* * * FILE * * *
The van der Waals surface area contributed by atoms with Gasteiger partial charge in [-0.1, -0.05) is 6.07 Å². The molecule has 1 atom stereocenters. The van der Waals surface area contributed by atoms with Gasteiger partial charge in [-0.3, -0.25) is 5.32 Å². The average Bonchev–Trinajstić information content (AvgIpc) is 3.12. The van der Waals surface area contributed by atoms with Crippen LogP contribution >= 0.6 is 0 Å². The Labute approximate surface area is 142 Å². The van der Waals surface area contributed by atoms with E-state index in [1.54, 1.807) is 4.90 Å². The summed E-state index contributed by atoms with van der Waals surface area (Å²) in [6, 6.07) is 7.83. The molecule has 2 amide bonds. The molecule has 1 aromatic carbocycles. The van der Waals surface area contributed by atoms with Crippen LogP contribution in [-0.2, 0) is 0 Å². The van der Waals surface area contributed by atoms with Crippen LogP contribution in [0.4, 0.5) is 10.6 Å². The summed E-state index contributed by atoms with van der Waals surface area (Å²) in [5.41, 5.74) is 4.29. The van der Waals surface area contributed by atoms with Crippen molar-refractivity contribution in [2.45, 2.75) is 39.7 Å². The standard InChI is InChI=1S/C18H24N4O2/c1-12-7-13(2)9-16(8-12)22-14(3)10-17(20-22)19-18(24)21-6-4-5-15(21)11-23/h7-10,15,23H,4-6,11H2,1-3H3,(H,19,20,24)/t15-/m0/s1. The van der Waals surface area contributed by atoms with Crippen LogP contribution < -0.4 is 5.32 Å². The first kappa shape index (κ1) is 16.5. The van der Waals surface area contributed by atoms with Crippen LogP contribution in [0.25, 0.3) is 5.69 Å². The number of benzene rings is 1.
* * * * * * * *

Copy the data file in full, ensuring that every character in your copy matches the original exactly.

The van der Waals surface area contributed by atoms with Gasteiger partial charge in [-0.1, -0.05) is 6.07 Å². The molecule has 1 atom stereocenters. The van der Waals surface area contributed by atoms with Gasteiger partial charge in [-0.3, -0.25) is 5.32 Å². The average Bonchev–Trinajstić information content (AvgIpc) is 3.12. The van der Waals surface area contributed by atoms with Crippen LogP contribution >= 0.6 is 0 Å². The Labute approximate surface area is 142 Å². The van der Waals surface area contributed by atoms with E-state index in [1.54, 1.807) is 4.90 Å². The summed E-state index contributed by atoms with van der Waals surface area (Å²) in [6, 6.07) is 7.83. The molecule has 2 amide bonds. The molecule has 1 aromatic carbocycles. The van der Waals surface area contributed by atoms with Crippen LogP contribution in [-0.2, 0) is 0 Å². The van der Waals surface area contributed by atoms with Crippen LogP contribution in [0.4, 0.5) is 10.6 Å². The summed E-state index contributed by atoms with van der Waals surface area (Å²) in [5.41, 5.74) is 4.29. The van der Waals surface area contributed by atoms with Crippen molar-refractivity contribution in [2.45, 2.75) is 39.7 Å². The standard InChI is InChI=1S/C18H24N4O2/c1-12-7-13(2)9-16(8-12)22-14(3)10-17(20-22)19-18(24)21-6-4-5-15(21)11-23/h7-10,15,23H,4-6,11H2,1-3H3,(H,19,20,24)/t15-/m0/s1. The van der Waals surface area contributed by atoms with Crippen LogP contribution < -0.4 is 5.32 Å². The first kappa shape index (κ1) is 16.5. The van der Waals surface area contributed by atoms with Crippen LogP contribution in [0.25, 0.3) is 5.69 Å². The number of benzene rings is 1.